Why You Don't Want to Work in a Company Town

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In certain cities, sometimes an entire industry seems to make its home there. In Los Angeles, it's creative work; in New York, it's finance and journalism; in D.C., it's politics; in your own town, it might be paper or academia or shipping or agriculture. When mining was still big, private companies would effectively own entire settlements, from the general store to the workers' housing. Things aren't quite that bad these days, but there are reasons you may want to avoid setting up shop in a one-horse town.

Researchers at the University of Illinois at Urbana-Champaign have just released a study looking at how concentrating an industry in one place affects how workers are treated within that industry. The news is not good: In short, it gives rise to monopoly and monopsony conditions, which means erosion of job quality, wage stagnation, and bigger pay gaps.

Often when these conditions arise, it's because they're good for the people in charge, but even the powerful should take another look at this "company town" mentality. "When you're in a market that's not dominated by a singular powerbroker, it's a lot easier for firms to generate profits," said coauthor Richard Benton. "When you have a supply chain that's dominated by a very powerful firm, or you have entire industries or markets that are dominated by very powerful firms, that makes it more difficult for smaller firms that do business with them to be successful and turn a profit. And that, in turn, shrinks the economic surplus available for workers."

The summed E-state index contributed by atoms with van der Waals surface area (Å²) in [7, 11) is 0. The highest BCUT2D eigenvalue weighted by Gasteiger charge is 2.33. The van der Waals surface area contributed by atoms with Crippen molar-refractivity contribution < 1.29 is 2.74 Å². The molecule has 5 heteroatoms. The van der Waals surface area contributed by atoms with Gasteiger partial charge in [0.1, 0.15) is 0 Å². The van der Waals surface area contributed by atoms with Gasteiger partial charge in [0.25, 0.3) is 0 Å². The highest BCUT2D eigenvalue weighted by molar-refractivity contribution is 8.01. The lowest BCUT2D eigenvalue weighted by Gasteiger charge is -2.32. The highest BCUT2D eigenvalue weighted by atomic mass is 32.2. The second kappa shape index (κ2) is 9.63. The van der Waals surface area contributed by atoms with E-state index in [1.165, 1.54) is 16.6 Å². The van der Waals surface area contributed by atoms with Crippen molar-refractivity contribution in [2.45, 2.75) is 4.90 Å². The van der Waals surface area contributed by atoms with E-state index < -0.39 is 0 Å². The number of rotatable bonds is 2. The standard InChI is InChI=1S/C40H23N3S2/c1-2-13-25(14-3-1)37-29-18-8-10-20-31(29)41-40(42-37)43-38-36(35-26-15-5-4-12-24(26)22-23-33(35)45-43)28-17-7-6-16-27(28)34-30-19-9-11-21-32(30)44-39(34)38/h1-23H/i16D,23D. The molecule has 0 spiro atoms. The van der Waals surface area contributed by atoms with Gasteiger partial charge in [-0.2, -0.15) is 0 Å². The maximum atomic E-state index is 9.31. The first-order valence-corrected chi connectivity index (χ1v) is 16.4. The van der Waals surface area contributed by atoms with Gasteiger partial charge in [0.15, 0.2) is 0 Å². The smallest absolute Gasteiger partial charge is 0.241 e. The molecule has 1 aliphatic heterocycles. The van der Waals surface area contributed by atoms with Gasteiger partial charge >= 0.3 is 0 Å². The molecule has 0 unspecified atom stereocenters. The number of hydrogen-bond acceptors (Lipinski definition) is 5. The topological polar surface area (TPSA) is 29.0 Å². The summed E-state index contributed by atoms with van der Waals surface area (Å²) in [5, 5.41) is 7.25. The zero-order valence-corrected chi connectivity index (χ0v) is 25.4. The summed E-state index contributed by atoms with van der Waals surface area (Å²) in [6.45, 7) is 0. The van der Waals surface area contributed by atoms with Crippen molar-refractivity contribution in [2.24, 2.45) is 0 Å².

In short, when it comes to choosing where you live and work, there may be something to choosing a more diversified locale. A nice balance of industries throughout your city may help your own job a lot more than you'd think.